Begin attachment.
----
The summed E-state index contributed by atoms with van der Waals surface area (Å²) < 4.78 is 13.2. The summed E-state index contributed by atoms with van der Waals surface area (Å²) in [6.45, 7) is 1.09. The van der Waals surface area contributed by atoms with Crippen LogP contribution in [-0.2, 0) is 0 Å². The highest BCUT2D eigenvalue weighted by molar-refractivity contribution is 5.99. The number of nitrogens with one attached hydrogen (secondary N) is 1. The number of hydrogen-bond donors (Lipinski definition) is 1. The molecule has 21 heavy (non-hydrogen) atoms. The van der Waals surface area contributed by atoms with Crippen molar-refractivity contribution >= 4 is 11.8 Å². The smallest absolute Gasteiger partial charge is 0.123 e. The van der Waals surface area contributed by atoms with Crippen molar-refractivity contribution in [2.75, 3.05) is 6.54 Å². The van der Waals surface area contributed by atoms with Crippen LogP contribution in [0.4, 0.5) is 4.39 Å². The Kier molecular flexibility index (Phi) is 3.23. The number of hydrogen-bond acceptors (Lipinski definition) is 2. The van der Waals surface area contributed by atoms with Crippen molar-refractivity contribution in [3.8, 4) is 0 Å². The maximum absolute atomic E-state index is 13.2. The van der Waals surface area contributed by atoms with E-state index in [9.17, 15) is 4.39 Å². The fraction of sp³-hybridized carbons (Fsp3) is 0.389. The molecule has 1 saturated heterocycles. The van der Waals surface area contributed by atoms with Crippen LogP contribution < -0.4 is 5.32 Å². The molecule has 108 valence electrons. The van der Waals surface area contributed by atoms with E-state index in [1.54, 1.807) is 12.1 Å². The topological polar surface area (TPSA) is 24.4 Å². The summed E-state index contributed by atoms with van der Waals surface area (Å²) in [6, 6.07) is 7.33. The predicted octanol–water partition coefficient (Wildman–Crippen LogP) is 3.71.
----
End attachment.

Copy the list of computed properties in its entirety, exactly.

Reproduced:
The summed E-state index contributed by atoms with van der Waals surface area (Å²) < 4.78 is 13.2. The summed E-state index contributed by atoms with van der Waals surface area (Å²) in [6.45, 7) is 1.09. The van der Waals surface area contributed by atoms with Crippen LogP contribution in [-0.2, 0) is 0 Å². The highest BCUT2D eigenvalue weighted by molar-refractivity contribution is 5.99. The number of nitrogens with one attached hydrogen (secondary N) is 1. The number of hydrogen-bond donors (Lipinski definition) is 1. The molecule has 21 heavy (non-hydrogen) atoms. The van der Waals surface area contributed by atoms with Crippen molar-refractivity contribution >= 4 is 11.8 Å². The smallest absolute Gasteiger partial charge is 0.123 e. The van der Waals surface area contributed by atoms with Crippen molar-refractivity contribution in [2.75, 3.05) is 6.54 Å². The van der Waals surface area contributed by atoms with Crippen LogP contribution in [0.4, 0.5) is 4.39 Å². The Kier molecular flexibility index (Phi) is 3.23. The number of hydrogen-bond acceptors (Lipinski definition) is 2. The van der Waals surface area contributed by atoms with Crippen molar-refractivity contribution in [3.8, 4) is 0 Å². The maximum absolute atomic E-state index is 13.2. The van der Waals surface area contributed by atoms with E-state index in [9.17, 15) is 4.39 Å². The fraction of sp³-hybridized carbons (Fsp3) is 0.389. The molecule has 1 saturated heterocycles. The van der Waals surface area contributed by atoms with Crippen LogP contribution < -0.4 is 5.32 Å². The molecule has 108 valence electrons. The van der Waals surface area contributed by atoms with E-state index in [1.54, 1.807) is 12.1 Å². The topological polar surface area (TPSA) is 24.4 Å². The summed E-state index contributed by atoms with van der Waals surface area (Å²) in [6, 6.07) is 7.33. The predicted octanol–water partition coefficient (Wildman–Crippen LogP) is 3.71.